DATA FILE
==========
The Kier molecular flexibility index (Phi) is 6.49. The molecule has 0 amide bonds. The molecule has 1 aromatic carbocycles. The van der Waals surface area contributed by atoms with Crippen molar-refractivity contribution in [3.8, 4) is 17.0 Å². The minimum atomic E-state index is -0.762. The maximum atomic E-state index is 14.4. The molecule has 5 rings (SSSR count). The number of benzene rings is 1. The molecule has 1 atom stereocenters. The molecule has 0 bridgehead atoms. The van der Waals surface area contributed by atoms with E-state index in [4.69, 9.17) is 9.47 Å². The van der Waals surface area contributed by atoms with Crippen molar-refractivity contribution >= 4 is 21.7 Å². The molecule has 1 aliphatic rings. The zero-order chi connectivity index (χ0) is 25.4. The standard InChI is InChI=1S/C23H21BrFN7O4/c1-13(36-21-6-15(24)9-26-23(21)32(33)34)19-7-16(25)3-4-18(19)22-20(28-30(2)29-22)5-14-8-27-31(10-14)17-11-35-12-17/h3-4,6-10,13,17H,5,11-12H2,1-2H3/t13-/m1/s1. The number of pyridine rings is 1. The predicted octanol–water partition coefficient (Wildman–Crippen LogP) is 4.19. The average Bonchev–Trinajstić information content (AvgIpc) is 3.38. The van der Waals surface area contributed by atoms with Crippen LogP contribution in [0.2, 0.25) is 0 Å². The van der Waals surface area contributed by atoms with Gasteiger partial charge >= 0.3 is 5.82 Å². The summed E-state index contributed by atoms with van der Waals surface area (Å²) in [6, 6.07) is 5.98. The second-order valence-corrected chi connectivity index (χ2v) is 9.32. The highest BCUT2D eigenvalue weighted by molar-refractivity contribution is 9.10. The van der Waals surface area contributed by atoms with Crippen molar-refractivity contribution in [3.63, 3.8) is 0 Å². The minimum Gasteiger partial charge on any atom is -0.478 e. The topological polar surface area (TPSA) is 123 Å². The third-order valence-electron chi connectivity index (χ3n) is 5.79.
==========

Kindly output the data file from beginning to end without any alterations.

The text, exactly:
The Kier molecular flexibility index (Phi) is 6.49. The molecule has 0 amide bonds. The molecule has 1 aromatic carbocycles. The van der Waals surface area contributed by atoms with Crippen molar-refractivity contribution in [3.8, 4) is 17.0 Å². The minimum atomic E-state index is -0.762. The maximum atomic E-state index is 14.4. The molecule has 5 rings (SSSR count). The number of benzene rings is 1. The molecule has 1 atom stereocenters. The molecule has 0 bridgehead atoms. The van der Waals surface area contributed by atoms with E-state index in [4.69, 9.17) is 9.47 Å². The van der Waals surface area contributed by atoms with Crippen molar-refractivity contribution >= 4 is 21.7 Å². The molecule has 1 aliphatic rings. The zero-order chi connectivity index (χ0) is 25.4. The standard InChI is InChI=1S/C23H21BrFN7O4/c1-13(36-21-6-15(24)9-26-23(21)32(33)34)19-7-16(25)3-4-18(19)22-20(28-30(2)29-22)5-14-8-27-31(10-14)17-11-35-12-17/h3-4,6-10,13,17H,5,11-12H2,1-2H3/t13-/m1/s1. The number of pyridine rings is 1. The predicted octanol–water partition coefficient (Wildman–Crippen LogP) is 4.19. The average Bonchev–Trinajstić information content (AvgIpc) is 3.38. The van der Waals surface area contributed by atoms with Crippen LogP contribution in [0.2, 0.25) is 0 Å². The van der Waals surface area contributed by atoms with Gasteiger partial charge >= 0.3 is 5.82 Å². The summed E-state index contributed by atoms with van der Waals surface area (Å²) in [6, 6.07) is 5.98. The second-order valence-corrected chi connectivity index (χ2v) is 9.32. The highest BCUT2D eigenvalue weighted by molar-refractivity contribution is 9.10. The van der Waals surface area contributed by atoms with Crippen molar-refractivity contribution in [3.63, 3.8) is 0 Å². The minimum Gasteiger partial charge on any atom is -0.478 e. The topological polar surface area (TPSA) is 123 Å². The third-order valence-electron chi connectivity index (χ3n) is 5.79.